The Artemis Accords: An Attempt at Extending International Cooperation in Outer Space?

An Enquiry into the Artemis Mission 

With the vision to collectively revolutionise space exploration, on 13th October 2020, eight space-active nations (the US, Australia, Canada, Japan, Luxembourg, Italy, the United Kingdom, and the United Arab Emirates) duly signed the Artemis Accords and became the founding international partners for NASA’s Artemis Mission. The mission aims to land humans on the moon by 2024 and establish a crewed lunar base by 2030 via the Artemis Lunar Exploration Program. Abbreviated for “Acceleration, Reconnection, Turbulence and Electrodynamics of Moon’s Interaction with the Sun,” the Artemis Accords draw the guidelines for mining of the moon. 

The magna-carta of space law, the Outer Space Treaty, 1967 (“OST”) stands as the foundational international agreement for the “peaceful exploration of outer space” and has been ratified by more than 100 nations. However, the decades-old OST is not in sync with the current developments in the field of outer space such as militarisation, privatisation, commercialisation and other enormous technological developments (see here and here). NASA claims that the Artemis Accords intend to create a dynamic for the consonant interpretation and enforcement of the OST in present times. It is within this context that this article analyses the dynamic interpretation of the Artemis Accords in the present international relations forum. It has a twofold aim, (i) to understand the fosterment of international cooperation in the legal regime of space exploration (ii) the legitimacy of the US-centric approach at the extension of the common-interest principle. 

International Cooperation in Space Law

International cooperation is a goal in international law. In space law it is an obligation.

The Artemis Accords (“Accords”) presents international cooperation as a key component for its success and legitimacy. The Accords call for a shared vision for principles, enshrined in the OST for the prosperity of space exploration and it contends to be a subset of the existing space law framework, and continuously places its reference upon the OST and international law. The Artemis Accords also rely and commit to the deliberations of the UN Committee on the Peaceful Uses of Outer Space for the development of the legal framework via its Section 10(4).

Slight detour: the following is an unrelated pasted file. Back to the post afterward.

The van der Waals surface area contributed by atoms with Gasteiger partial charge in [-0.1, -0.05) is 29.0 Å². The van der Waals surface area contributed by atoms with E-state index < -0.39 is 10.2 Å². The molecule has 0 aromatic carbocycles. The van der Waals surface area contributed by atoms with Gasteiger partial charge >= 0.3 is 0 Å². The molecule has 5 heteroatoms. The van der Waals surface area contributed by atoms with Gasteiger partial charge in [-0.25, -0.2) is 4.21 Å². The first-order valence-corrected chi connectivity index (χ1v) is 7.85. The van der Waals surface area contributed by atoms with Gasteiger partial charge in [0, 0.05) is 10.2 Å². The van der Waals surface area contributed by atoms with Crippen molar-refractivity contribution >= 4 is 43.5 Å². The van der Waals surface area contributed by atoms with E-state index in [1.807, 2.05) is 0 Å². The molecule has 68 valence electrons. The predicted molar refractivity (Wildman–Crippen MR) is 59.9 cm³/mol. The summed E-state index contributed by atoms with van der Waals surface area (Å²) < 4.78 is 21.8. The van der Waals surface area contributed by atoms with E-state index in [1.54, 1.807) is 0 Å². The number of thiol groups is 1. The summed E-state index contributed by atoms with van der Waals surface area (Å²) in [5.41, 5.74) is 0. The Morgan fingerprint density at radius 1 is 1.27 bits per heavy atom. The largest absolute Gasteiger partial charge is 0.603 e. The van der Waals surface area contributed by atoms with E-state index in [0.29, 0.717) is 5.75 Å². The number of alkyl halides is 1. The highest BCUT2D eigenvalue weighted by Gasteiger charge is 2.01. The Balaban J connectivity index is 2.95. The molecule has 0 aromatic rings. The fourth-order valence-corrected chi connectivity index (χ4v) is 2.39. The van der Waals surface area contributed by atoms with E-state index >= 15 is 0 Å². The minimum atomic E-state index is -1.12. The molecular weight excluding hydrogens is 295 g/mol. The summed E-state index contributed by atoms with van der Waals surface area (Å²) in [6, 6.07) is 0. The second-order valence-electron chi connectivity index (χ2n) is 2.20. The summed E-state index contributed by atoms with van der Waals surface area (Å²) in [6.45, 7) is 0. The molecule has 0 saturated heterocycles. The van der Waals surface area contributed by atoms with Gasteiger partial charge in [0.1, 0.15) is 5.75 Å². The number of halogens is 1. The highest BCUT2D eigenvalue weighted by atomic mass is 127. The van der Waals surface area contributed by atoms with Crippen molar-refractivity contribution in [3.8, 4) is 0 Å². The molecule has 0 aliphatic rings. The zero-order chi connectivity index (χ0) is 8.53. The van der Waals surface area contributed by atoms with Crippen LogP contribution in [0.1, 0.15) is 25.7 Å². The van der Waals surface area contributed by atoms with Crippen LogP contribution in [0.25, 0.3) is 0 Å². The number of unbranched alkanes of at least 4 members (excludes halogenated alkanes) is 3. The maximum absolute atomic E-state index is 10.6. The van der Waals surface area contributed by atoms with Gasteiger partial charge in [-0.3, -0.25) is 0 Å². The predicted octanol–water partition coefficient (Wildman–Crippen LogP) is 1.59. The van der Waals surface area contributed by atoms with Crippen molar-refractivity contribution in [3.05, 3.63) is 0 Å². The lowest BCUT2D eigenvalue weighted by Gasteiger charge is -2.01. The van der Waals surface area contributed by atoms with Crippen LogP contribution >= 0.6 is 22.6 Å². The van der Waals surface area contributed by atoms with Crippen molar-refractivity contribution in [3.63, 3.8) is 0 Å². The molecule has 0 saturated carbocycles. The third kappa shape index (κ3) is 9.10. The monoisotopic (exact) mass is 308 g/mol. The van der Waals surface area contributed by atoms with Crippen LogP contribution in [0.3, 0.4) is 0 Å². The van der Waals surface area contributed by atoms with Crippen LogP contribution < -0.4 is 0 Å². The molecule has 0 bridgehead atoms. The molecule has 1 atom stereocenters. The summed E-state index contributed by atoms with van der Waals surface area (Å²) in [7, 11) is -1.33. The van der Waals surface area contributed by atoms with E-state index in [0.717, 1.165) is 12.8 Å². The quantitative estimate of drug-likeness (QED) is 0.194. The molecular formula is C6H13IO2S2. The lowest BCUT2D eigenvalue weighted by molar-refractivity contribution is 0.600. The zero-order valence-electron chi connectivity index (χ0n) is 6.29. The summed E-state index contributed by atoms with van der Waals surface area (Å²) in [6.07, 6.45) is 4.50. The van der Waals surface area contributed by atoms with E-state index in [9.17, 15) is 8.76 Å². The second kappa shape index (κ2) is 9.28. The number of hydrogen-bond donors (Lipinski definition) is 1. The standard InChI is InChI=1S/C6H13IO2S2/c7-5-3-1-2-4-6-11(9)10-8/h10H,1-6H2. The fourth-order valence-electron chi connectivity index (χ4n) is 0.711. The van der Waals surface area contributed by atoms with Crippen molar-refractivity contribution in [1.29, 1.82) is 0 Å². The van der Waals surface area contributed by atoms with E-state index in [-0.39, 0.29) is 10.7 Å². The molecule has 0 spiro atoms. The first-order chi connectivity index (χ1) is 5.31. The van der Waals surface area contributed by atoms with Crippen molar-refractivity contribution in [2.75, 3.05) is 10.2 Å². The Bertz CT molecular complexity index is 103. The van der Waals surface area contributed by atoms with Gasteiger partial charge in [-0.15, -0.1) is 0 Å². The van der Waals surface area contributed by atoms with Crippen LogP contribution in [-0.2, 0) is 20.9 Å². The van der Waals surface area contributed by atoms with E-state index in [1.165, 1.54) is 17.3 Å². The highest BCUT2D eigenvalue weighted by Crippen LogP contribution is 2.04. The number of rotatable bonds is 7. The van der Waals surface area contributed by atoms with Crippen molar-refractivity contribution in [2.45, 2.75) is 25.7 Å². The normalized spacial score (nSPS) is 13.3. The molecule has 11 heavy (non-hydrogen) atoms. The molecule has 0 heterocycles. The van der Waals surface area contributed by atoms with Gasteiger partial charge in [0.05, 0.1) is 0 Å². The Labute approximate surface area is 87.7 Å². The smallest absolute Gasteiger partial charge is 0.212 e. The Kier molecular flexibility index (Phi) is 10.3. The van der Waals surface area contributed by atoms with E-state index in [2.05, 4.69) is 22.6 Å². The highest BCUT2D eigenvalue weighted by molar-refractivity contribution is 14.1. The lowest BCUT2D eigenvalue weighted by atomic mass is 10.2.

The Preamble to the OST narrates a variety of concerns, including the general common interest in space, in its use for peaceful purposes, that the use of space should benefit all and the need for mutual understanding and co-operation. This principle is based upon the interpretation of the common interest principle, found in Article I of the OST, according to which, the only use of space exercised under the notion of “common interest” is that which targets at each State’s economic benefits resulting from the exploitation of outer space.

Further, as per Article IX of the OST, it is obligatory for state parties to conduct activities with due regard to the corresponding interests of all other State parties. The due regard principle substantiates that the freedom of exploration and use of outer space has to be exercised, not disregarding the national interests and legal rights of other state parties, and consequent non-interference towards other states.

Apart from the principle of non-interference, Article IX of the OST clearly embodies the principle of international cooperation and notes in conducting space activities, States must consider the common interest of other States and have due regard to their activities. The Accords call for transparency and sharing of technology, scientific information and interoperability between State parties which is also narrated in Article II of the OST.

Article III of the OST denotes that general international law and customary international law is complementary to the international space law. The UN Charter is a universally applicable and accepted treaty and proposes “international cooperation” among States, irrespective of their differences